GANGNEUNG, South Korea (AP) — North Korean skaters attending this month's Winter Olympics in South Korea began their training Friday, and one was injured during his first practice. A giant North Korean flag hanging from a North Korean apartment in the athletes' village also captured the media spotlight.
Short-track speed skater Choe Un Song fell and slid into a padded wall during his practice at the Gangneung Ice Arena with his teammate Jong Kwang Bom. Players from Italy and France skated with the North Koreans, but there was little interaction between them.
The 25-year-old was taken to a nearby hospital, and officials later said he was released after a laceration on his ankle was treated. Jong and a North Korean coach didn't respond to questions from journalists as they left the venue.
A pair of North Korean figure skaters also practiced at the arena earlier Friday.
They are among 10 North Korean athletes who arrived Thursday evening in the second and final group of a total of 22 athletes from North Korea who will attend the Winter Games. The other 12 athletes, all female hockey players, came to South Korea last week to practice with South Korean teammates with whom they have formed the first-ever joint Korean team in the Olympics.
The Koreas are in a rare Olympics-inspired reconciliation mood after a year of heightened animosities over North Korea's advancing nuclear and missile programs. They agreed to march together in the Feb. 9 opening ceremony and on North Korea sending a 230-member cheering group and a 140-person art troupe to the South during the games.
On Thursday, a massive North Korean flag hung across three floors of the North Korean delegation's apartments at the Gangneung athletes' village. Many other national flags were also displayed on the balconies of their athletes' rooms, but South Korean media reported that the North's flag was the largest. A day earlier, a smaller North Korean flag joined the flags of countries taking part in the games at a small plaza in the village.
Displaying a North Korean national flag in a public place is normally prohibited in South Korea under its strict anti-North Korean security law. But South Korea allows exceptions when it hosts international events that draw North Korean delegations.
Last month, anti-North activists burned a North Korean flag along with a large photo of North Korean leader Kim Jong Un as the head of a popular North Korean girl band passed them during a pre-Olympics visit to South Korea.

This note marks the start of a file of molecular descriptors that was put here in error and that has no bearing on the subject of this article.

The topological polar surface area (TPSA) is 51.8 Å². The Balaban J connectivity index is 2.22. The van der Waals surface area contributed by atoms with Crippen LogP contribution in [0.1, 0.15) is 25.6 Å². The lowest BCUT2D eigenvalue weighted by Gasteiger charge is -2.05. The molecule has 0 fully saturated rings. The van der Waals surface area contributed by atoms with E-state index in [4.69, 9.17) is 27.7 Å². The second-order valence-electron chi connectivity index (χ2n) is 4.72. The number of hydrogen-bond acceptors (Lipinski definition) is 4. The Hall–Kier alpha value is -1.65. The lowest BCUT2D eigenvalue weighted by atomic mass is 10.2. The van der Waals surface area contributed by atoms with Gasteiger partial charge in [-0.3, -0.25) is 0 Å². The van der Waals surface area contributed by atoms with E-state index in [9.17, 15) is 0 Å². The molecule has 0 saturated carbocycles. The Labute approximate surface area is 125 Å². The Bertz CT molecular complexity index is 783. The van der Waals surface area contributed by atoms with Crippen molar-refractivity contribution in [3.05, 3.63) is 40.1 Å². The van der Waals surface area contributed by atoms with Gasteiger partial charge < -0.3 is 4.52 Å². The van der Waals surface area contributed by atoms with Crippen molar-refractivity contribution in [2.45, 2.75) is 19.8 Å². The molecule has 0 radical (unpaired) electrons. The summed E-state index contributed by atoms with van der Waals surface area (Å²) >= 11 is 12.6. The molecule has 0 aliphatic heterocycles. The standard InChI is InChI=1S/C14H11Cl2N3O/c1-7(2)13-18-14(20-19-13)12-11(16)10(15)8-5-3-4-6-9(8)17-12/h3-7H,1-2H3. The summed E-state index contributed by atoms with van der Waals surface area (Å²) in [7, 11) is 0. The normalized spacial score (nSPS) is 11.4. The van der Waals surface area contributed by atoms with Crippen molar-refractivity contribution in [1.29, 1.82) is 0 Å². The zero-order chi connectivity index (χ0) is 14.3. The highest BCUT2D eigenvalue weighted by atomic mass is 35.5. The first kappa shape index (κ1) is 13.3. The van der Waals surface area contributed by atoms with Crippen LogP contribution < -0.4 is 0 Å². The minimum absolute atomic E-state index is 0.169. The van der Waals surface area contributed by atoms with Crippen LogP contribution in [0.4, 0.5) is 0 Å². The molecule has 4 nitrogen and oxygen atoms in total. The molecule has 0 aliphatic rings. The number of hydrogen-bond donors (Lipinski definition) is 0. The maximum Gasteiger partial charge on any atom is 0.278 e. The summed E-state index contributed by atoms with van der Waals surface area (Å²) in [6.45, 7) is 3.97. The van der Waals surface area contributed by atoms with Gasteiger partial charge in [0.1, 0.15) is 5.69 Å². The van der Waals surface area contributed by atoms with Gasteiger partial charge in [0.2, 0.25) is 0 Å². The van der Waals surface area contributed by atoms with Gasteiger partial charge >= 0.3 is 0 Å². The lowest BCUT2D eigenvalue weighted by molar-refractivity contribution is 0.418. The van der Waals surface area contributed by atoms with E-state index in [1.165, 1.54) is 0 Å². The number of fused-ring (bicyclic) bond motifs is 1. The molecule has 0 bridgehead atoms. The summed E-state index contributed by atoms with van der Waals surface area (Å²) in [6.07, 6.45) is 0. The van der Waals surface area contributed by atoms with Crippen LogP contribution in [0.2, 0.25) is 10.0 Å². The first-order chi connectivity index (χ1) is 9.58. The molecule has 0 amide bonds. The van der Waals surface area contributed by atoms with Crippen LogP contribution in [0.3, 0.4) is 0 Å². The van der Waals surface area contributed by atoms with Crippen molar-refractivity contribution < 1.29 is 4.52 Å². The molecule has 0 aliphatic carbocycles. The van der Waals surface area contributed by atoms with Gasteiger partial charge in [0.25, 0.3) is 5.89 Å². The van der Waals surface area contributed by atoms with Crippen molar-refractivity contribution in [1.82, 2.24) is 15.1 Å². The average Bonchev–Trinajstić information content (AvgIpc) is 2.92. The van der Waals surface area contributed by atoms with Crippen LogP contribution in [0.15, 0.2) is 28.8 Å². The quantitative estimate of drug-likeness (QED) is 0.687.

Some experts see the North's cooperation in the South Korean-hosted Olympics as an attempt to use improved inter-Korean ties as a way to weaken U.S.-led international sanctions against North Korea.
In Washington, President Donald Trump said the inter-Korean dialogue concerning the Olympics is "a good thing, not a bad thing," but added a word of caution.
"It's a very tricky situation. We're going to find out how it goes. But we think the Olympics will go very nicely, and after that, who knows? We'll find out. We'll find out pretty soon, I suspect," Trump told reporters in the Oval Office as he met with a group of North Korean defectors.
Earlier Friday, Trump spoke by phone with leaders of South Korea and Japan to ask them to keep up the pressure on North Korea.
Many conservatives also question why North Korean flags are allowed in South Korea while South Korean skiers who recently participated in a goodwill event at a North Korean ski resort weren't allowed to display their national flags on their uniforms.
Near the Gangneung athletes' village, Cho Kyung Soon, a 44-year-old real estate agent, said she found no problem with the giant North Korean flag, which she can see from her office. "I don't think they can gain a big propaganda achievement by putting up one national flag ... I think they may want to get on the good side of Kim Jong Un," she said.
Chung Ui-hong, a 65-year-old janitor at a nearby apartment, said he could accept the North's flag in the South, but added, "Do you think there is anyone who feels good when they see a North Korean flag?"
Associated Press writer Kim Tong-hyung in Seoul and Jill Colvin in Washington contributed to this report.